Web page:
The immigration minister said the Government will not offer any more compromises or concessions to peers on the Illegal Migration Bill.
The legislation will place a legal duty on officials to detain and deport those arriving illegally either to Rwanda or another “safe” third country.
The Lords on Wednesday passed eight amendments giving victims of modern slavery greater protection and fast-tracking new legal routes to the UK.
But Mr Jenrick said the Government will try to overturn the changes in the Commons next week.
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He said Europe is facing an “era of mass migration” and our neighbours should work together, building relationships with countries like Turkey and Tunisia to combat the crisis.
Mr Jenrick said: “It’s incumbent on those who choose to criticise our approach to provide an alternative.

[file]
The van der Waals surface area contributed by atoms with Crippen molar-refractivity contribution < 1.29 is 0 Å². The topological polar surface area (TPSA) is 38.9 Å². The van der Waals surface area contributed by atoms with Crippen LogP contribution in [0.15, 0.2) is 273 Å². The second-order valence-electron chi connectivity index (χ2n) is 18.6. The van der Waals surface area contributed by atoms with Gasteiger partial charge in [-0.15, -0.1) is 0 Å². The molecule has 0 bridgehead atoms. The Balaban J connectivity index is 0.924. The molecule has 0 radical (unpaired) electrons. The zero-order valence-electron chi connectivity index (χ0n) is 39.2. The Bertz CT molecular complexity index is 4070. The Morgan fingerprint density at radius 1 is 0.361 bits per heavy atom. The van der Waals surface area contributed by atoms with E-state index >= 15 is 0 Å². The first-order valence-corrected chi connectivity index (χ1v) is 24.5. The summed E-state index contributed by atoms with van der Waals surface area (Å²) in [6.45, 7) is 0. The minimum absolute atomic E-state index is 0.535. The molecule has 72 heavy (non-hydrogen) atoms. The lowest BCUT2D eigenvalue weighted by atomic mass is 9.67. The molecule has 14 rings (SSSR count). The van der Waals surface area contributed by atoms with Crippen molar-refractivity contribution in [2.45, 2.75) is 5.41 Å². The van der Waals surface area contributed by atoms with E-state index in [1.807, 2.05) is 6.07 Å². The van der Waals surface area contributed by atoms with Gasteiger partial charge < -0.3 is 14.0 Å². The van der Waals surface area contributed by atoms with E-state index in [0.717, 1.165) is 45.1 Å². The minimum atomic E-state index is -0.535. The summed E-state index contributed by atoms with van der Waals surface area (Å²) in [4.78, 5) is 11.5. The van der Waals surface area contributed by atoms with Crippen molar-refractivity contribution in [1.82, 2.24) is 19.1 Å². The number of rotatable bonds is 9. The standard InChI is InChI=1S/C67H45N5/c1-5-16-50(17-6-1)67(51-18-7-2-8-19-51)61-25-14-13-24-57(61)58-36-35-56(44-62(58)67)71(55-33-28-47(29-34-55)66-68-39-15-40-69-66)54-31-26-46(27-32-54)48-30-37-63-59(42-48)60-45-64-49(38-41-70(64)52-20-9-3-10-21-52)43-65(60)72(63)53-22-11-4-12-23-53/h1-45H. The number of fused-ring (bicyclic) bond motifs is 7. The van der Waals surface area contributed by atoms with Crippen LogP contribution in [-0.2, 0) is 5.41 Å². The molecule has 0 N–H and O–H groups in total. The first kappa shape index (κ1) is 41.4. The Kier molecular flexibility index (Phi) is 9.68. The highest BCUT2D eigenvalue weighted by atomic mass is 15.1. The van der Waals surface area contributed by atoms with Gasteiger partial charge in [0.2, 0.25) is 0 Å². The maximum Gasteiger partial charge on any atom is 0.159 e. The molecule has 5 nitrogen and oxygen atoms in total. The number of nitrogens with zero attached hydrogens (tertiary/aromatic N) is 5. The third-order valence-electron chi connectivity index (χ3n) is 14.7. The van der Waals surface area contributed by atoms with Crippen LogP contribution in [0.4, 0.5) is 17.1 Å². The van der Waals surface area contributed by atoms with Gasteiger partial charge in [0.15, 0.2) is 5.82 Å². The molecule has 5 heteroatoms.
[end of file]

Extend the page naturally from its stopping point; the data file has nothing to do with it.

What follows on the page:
“It’s not a serious or grown-up way to conduct a debate to say, ‘Well we have concerns about Rwanda,’ ‘We don’t like the compliant environment,’ ‘We don’t want this, we don’t want to,’ but not to come up with an alternative.”
The first asylum barge, the Bibby Stockholm, is due in Weymouth next week. But the first migrants are not expected until “later this month”.
The Home Office said those on board would be “non-detained”, with no curfew, but would have to comply with port security.
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